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My second bespoke


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#1 hymo

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Posted 12 December 2009 - 02:31 AM

The photos aren't the best, but it's all I have for now. I know the sleeve pitch is off. What else? This is half canvassed, 100% kid mohair (vintage cloth). The first pic was taken after wearing it buttoned in a car for 30 mins. The last pic was taken after it was hung overnight.

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#2 hymo

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Posted 12 December 2009 - 02:48 AM

Some detail shots. No, I am underwhelmed by the buttonholes.

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#3 jukes

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Posted 12 December 2009 - 03:43 AM

If that is only your second attempt at a bespoke suit, you have done well. I agree the buttonholes could be better, they do take a lot of practice to get right. Did you try and do the fittings on your own or did you have help?

#4 hymo

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Posted 12 December 2009 - 03:51 AM

Oh no no jukes, a real tailor made it, not me. I'm an engineer by training.

#5 jukes

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Posted 12 December 2009 - 07:21 AM

I apologise. I obviously got that wrong, :shock: mind you those buttonholes are not the best. How many fittings?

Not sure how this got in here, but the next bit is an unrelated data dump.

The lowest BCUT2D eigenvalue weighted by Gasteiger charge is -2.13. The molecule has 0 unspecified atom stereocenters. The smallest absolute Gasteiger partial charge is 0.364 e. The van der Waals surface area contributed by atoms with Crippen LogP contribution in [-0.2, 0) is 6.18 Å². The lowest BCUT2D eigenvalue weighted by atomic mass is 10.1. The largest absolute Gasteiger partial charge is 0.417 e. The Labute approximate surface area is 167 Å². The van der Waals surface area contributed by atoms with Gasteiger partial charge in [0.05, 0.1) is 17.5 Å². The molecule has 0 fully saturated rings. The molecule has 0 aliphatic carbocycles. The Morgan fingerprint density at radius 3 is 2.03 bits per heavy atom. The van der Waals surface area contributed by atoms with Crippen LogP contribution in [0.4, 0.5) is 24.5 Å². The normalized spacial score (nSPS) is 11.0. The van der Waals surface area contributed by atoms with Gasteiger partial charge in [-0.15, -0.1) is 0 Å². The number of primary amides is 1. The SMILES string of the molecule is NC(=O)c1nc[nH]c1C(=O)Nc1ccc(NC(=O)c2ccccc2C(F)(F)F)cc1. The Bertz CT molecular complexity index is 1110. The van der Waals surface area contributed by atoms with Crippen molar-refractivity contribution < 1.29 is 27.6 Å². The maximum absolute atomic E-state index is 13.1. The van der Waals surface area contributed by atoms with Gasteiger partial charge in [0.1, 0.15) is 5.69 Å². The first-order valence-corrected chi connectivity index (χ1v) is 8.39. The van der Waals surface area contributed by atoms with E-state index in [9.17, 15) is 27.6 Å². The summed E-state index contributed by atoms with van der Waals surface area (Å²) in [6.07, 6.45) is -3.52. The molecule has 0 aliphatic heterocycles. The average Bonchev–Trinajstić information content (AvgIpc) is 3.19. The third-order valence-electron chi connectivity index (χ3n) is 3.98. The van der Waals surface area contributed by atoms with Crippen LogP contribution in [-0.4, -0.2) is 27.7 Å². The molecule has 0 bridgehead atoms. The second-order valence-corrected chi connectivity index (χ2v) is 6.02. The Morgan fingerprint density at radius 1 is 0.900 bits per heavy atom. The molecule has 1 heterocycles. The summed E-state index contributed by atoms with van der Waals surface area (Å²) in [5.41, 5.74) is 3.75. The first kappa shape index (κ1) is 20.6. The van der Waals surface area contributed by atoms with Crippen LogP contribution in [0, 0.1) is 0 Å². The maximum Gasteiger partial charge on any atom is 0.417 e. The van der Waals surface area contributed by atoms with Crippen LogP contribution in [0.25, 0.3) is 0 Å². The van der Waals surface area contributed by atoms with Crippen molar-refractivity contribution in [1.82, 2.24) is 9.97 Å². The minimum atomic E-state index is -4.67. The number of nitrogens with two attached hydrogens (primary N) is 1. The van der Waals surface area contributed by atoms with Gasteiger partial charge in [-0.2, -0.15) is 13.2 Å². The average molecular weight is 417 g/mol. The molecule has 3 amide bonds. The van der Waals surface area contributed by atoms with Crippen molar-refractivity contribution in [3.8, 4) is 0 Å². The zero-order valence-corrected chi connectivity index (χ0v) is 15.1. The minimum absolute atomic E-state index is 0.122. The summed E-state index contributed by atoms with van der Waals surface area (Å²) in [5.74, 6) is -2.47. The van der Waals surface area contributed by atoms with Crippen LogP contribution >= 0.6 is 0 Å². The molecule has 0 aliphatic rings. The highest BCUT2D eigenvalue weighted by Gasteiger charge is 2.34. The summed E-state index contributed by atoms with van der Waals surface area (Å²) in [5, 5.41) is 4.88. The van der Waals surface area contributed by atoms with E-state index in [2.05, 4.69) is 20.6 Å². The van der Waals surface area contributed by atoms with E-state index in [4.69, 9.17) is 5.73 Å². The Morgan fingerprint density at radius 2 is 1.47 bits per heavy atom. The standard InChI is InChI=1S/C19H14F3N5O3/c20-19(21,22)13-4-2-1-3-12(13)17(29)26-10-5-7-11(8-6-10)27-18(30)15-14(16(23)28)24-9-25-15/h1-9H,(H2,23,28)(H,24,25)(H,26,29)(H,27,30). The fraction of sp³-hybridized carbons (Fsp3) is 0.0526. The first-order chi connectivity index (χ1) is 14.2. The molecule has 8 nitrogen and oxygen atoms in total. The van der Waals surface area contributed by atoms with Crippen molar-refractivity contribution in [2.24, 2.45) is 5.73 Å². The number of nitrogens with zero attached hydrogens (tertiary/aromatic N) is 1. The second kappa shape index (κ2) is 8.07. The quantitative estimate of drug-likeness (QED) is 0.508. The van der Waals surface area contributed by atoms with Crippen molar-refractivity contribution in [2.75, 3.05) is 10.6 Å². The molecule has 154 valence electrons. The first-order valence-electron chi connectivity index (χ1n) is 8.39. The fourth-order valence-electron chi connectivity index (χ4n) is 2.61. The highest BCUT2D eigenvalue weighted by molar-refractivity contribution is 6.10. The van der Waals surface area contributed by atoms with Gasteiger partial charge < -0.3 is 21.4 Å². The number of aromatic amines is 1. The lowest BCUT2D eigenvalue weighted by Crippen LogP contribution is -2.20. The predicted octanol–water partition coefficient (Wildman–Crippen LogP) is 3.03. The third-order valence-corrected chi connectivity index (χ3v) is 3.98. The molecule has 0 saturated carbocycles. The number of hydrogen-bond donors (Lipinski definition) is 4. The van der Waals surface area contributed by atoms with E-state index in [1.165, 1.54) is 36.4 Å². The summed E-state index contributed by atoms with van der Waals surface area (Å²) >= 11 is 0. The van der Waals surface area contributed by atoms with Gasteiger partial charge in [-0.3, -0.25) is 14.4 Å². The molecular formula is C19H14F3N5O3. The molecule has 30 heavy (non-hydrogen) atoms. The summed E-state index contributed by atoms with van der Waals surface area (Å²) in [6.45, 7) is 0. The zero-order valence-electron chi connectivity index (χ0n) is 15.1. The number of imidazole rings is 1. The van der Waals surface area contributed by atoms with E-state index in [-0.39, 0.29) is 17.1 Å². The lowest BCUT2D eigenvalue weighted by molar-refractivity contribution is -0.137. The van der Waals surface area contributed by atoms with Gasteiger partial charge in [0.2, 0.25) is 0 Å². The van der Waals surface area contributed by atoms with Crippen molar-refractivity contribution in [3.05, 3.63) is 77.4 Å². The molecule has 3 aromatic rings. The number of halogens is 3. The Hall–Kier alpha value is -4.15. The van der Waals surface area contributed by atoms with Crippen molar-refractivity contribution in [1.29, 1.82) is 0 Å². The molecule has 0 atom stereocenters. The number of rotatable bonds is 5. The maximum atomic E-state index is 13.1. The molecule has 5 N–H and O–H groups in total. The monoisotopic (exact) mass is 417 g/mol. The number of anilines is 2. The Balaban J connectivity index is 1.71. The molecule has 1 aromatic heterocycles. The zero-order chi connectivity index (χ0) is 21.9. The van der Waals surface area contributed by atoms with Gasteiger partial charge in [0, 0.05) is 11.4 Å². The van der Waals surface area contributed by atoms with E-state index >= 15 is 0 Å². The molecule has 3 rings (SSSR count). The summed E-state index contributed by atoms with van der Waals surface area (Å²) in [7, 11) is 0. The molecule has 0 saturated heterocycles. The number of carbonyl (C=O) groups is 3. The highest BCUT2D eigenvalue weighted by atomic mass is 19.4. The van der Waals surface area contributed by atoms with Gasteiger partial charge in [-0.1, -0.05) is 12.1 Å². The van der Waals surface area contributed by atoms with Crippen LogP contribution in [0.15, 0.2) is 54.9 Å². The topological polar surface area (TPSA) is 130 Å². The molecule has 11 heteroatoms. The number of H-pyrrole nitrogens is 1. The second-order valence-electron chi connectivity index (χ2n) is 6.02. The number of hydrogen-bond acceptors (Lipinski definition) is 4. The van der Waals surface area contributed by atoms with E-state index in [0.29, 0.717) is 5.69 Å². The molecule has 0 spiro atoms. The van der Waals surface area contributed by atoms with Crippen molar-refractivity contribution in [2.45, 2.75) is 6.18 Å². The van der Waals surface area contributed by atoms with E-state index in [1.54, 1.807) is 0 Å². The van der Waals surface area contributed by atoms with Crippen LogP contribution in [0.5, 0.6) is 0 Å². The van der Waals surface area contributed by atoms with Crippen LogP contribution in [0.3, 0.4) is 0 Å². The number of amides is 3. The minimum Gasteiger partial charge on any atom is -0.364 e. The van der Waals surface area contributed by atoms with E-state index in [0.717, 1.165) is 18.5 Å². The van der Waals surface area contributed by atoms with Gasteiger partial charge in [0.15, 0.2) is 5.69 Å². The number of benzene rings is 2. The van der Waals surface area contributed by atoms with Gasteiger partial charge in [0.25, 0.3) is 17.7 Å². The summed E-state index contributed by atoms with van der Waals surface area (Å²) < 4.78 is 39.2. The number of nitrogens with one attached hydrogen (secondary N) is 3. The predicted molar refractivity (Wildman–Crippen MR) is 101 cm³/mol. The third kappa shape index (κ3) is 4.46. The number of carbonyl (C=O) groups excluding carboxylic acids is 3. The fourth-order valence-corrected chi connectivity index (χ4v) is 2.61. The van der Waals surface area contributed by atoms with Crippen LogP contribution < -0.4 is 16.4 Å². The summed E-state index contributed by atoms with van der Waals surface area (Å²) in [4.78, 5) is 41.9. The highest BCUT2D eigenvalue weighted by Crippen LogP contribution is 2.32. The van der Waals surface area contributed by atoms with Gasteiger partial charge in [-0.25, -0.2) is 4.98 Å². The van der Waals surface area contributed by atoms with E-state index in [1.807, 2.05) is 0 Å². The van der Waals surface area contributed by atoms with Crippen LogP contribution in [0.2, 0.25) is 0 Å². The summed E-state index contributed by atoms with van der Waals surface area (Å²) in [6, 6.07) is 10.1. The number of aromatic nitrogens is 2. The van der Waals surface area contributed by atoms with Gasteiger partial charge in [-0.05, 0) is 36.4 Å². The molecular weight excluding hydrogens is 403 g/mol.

#6 J. Maclochlainn

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Posted 12 December 2009 - 07:47 AM

Is it just me, or is there something happening with your left shoulder? It looks to be breaking at that point, perhaps a slope issue?
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#7 Sator

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Posted 12 December 2009 - 08:29 AM

If that is only your second attempt at a bespoke suit, you have done well. I agree the buttonholes could be better, they do take a lot of practice to get right. Did you try and do the fittings on your own or did you have help?


^_^

That says a lot! They do look "home made" rather than "hand made". I should put together a post on how to make buttonholes. Anyone smart enough to be an engineer could probably do better than those buttons with a bit of practice.

The coat also looks too short but none of the shots includes the feet - that's why the guideline recommend a shot that is head to toe (or at least neck to toe if you want to be anonymous). Nor is there a side on shot because the back of the sleeve suggests there may be a problem with pitch. It's really important to follow the guidelines because you can't make any comments without the requisite shots from front, side and back with at least one shot going all the way down to the feet to help judge the length.

It's unlikely that they would have cut a left and right side to compensate for different shoulder slopes.

#8 hymo

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Posted 12 December 2009 - 07:50 PM

This was done in two fittings.

Yeah, the shoulders near my neck seem to want to collapse. That wasn't the case with the previous suit he made for me. I'm not sure I want it corrected. I don't think after-sales service is included in the price I paid for this. I might end up with a worse suit after alteration. (Alteration tailors here are the worst ever.)